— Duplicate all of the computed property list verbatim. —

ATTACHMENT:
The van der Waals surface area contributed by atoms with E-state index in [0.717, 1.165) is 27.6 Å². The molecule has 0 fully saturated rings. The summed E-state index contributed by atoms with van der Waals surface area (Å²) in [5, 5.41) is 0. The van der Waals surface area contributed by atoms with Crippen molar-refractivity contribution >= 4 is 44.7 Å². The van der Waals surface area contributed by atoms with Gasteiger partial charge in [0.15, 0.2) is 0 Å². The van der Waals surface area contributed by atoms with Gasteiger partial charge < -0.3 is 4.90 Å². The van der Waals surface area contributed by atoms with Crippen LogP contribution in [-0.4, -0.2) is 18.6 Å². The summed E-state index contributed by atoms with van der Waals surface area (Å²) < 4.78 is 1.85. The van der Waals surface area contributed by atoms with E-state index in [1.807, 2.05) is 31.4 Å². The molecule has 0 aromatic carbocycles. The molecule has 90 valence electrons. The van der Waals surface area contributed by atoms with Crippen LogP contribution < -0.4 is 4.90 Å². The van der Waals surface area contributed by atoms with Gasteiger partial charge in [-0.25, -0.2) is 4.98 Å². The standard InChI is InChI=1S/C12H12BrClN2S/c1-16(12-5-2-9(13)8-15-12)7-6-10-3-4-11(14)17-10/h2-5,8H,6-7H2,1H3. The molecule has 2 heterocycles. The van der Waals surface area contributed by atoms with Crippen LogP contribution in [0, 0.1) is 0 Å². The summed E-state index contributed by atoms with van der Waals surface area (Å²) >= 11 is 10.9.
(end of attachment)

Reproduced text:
The van der Waals surface area contributed by atoms with E-state index in [0.717, 1.165) is 27.6 Å². The molecule has 0 fully saturated rings. The summed E-state index contributed by atoms with van der Waals surface area (Å²) in [5, 5.41) is 0. The van der Waals surface area contributed by atoms with Crippen molar-refractivity contribution >= 4 is 44.7 Å². The van der Waals surface area contributed by atoms with Gasteiger partial charge in [0.15, 0.2) is 0 Å². The van der Waals surface area contributed by atoms with Gasteiger partial charge < -0.3 is 4.90 Å². The van der Waals surface area contributed by atoms with Crippen LogP contribution in [-0.4, -0.2) is 18.6 Å². The summed E-state index contributed by atoms with van der Waals surface area (Å²) < 4.78 is 1.85. The van der Waals surface area contributed by atoms with E-state index in [1.807, 2.05) is 31.4 Å². The molecule has 0 aromatic carbocycles. The molecule has 90 valence electrons. The van der Waals surface area contributed by atoms with Crippen LogP contribution < -0.4 is 4.90 Å². The van der Waals surface area contributed by atoms with Gasteiger partial charge in [-0.25, -0.2) is 4.98 Å². The standard InChI is InChI=1S/C12H12BrClN2S/c1-16(12-5-2-9(13)8-15-12)7-6-10-3-4-11(14)17-10/h2-5,8H,6-7H2,1H3. The molecule has 2 heterocycles. The van der Waals surface area contributed by atoms with Crippen LogP contribution in [0, 0.1) is 0 Å². The summed E-state index contributed by atoms with van der Waals surface area (Å²) >= 11 is 10.9.